Vampires in the Lemon Grove

Posted: Tuesday, June 17, 2014, 8:33 am

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Vampires in the Lemon Grove

Karen Russell

2013

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In brief

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These are stories that strain credulity while endeavoring to delineate exactly those things that make us human.

Karen Russell has made quite a name for herself among the literati, garnering critical accolades and racking up awards for tales that are notoriously offbeat and weirdly moving. The short story collection, Vampires in the Lemon Grove, highlights this dichotomy perfectly. It features eight vignettes that read like a post-modern addendum to Grimm's Fairy Tales. By that I mean they include all the freakish elements without any of the pat moralizing or easy answers. These are fables for the Lost generation-- works that strain credulity while endeavoring to delineate exactly those things that make us human.

As to accolades, I support them. There's been a lot of discussion lately about the merits of magical realism or, more specifically, the tendency to treat magical realism as a second-tier genre (Hint: it's not). All fiction (when done right) provides a way for us to understand ourselves through characters in stories. Whether those characters live a life with or without magic is not the deal-breaker some critics would have us believe.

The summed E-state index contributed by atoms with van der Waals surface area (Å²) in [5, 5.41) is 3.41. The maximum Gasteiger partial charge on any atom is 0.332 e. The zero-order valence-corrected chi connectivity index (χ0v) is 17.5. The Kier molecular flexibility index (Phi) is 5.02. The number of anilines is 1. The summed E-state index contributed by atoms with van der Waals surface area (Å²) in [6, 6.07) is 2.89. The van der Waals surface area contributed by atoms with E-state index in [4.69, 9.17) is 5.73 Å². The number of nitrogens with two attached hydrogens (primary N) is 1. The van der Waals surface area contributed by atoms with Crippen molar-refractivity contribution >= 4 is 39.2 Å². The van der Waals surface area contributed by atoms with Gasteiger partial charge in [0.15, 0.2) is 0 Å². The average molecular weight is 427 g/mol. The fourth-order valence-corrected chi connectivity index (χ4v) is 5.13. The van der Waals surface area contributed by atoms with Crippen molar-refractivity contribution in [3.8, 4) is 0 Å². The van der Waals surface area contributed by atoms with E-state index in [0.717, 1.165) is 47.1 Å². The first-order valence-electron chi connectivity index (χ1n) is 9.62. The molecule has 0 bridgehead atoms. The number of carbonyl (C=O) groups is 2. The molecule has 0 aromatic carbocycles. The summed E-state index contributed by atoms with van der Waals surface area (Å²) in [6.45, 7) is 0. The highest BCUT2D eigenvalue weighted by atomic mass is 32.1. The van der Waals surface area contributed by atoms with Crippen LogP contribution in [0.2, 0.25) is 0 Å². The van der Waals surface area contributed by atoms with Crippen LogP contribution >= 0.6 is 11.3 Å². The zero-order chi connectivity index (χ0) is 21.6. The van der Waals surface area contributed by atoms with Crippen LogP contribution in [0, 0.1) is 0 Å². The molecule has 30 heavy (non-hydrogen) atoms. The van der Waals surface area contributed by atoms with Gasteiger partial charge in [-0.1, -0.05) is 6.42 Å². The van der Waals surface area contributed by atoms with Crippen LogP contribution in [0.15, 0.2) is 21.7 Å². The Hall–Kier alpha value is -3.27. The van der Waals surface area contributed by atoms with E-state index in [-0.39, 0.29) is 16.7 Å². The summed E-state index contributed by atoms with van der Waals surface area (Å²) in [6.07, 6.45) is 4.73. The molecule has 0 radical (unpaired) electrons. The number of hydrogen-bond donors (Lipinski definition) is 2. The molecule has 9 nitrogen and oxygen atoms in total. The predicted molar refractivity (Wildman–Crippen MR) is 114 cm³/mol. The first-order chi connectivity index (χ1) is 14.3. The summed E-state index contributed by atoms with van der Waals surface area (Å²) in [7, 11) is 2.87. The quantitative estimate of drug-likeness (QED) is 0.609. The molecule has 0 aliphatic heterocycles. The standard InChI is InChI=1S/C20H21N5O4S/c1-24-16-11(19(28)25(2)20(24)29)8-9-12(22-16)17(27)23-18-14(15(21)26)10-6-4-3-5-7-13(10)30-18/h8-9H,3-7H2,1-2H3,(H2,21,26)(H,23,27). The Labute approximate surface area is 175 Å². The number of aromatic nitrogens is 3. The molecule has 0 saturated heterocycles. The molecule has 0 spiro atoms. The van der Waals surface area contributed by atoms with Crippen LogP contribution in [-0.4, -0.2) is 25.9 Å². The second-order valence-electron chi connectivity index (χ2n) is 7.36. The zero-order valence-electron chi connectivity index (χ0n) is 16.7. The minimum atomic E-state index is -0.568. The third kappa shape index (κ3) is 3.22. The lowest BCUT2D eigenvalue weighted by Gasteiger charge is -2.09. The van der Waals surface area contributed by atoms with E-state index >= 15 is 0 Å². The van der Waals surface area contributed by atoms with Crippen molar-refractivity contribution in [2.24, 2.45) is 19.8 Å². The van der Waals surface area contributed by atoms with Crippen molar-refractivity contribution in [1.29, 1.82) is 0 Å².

So, what magic can you expect? How about a massage therapist who can witness and manipulate the trauma of her client through touch? Need more? It might interest you to know that Russell has conjured up a group of girls in a silk factory who slowly morph into silkworms themselves. Perhaps a ghostly and murderous homesteader is more to your liking. Russell invents one of those, too.

Yet beneath all this weird is something compelling and personal. These are stories that, however obliquely, present characters with depth, motive and complexity (yes, even the dead presidents reincarnated as horses). These stories also invite readers to consider larger themes, touching on topics as wide-ranging as globalization, post-traumatic stress disorder and bullying. It's a neat trick, this balance between the personal and the universal, the mundane and the phantasmagoric, but it's a trick Russell pulls off with aplomb. Like magic.